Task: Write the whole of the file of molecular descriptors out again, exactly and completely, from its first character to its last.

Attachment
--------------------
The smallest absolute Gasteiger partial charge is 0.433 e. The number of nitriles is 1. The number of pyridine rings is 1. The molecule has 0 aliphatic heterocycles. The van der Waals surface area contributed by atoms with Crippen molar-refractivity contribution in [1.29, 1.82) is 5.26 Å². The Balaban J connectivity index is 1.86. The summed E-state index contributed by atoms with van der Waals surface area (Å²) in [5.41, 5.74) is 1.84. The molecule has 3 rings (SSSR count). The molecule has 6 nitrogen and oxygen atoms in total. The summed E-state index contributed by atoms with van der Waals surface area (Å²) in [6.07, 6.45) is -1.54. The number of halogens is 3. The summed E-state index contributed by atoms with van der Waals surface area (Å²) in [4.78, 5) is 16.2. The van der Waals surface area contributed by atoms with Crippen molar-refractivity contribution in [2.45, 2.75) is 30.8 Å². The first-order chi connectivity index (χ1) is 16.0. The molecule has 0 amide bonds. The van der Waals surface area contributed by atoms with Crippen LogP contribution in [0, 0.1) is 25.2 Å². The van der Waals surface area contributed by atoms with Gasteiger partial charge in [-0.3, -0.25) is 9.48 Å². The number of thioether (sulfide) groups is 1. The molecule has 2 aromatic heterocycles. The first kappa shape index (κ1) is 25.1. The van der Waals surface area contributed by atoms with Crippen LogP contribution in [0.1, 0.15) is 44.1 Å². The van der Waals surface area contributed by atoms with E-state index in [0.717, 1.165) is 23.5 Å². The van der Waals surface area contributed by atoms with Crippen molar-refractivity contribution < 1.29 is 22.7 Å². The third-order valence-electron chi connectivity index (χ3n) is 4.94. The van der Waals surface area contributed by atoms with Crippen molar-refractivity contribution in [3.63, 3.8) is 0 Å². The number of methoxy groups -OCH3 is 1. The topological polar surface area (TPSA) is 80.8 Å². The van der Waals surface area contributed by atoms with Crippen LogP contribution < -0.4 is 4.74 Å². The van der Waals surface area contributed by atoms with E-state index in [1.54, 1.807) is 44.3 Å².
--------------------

The smallest absolute Gasteiger partial charge is 0.433 e. The number of nitriles is 1. The number of pyridine rings is 1. The molecule has 0 aliphatic heterocycles. The van der Waals surface area contributed by atoms with Crippen molar-refractivity contribution in [1.29, 1.82) is 5.26 Å². The Balaban J connectivity index is 1.86. The summed E-state index contributed by atoms with van der Waals surface area (Å²) in [5.41, 5.74) is 1.84. The molecule has 3 rings (SSSR count). The molecule has 6 nitrogen and oxygen atoms in total. The summed E-state index contributed by atoms with van der Waals surface area (Å²) in [6.07, 6.45) is -1.54. The number of halogens is 3. The summed E-state index contributed by atoms with van der Waals surface area (Å²) in [4.78, 5) is 16.2. The van der Waals surface area contributed by atoms with Crippen molar-refractivity contribution in [2.45, 2.75) is 30.8 Å². The first-order chi connectivity index (χ1) is 16.0. The molecule has 0 amide bonds. The van der Waals surface area contributed by atoms with Crippen LogP contribution in [0, 0.1) is 25.2 Å². The van der Waals surface area contributed by atoms with Gasteiger partial charge in [-0.3, -0.25) is 9.48 Å². The number of thioether (sulfide) groups is 1. The molecule has 2 aromatic heterocycles. The first kappa shape index (κ1) is 25.1. The van der Waals surface area contributed by atoms with Crippen LogP contribution in [0.1, 0.15) is 44.1 Å². The van der Waals surface area contributed by atoms with E-state index in [0.717, 1.165) is 23.5 Å². The van der Waals surface area contributed by atoms with Crippen molar-refractivity contribution < 1.29 is 22.7 Å². The third-order valence-electron chi connectivity index (χ3n) is 4.94. The van der Waals surface area contributed by atoms with Crippen molar-refractivity contribution in [3.63, 3.8) is 0 Å². The number of methoxy groups -OCH3 is 1. The topological polar surface area (TPSA) is 80.8 Å². The van der Waals surface area contributed by atoms with Crippen LogP contribution < -0.4 is 4.74 Å². The van der Waals surface area contributed by atoms with E-state index in [1.54, 1.807) is 44.3 Å².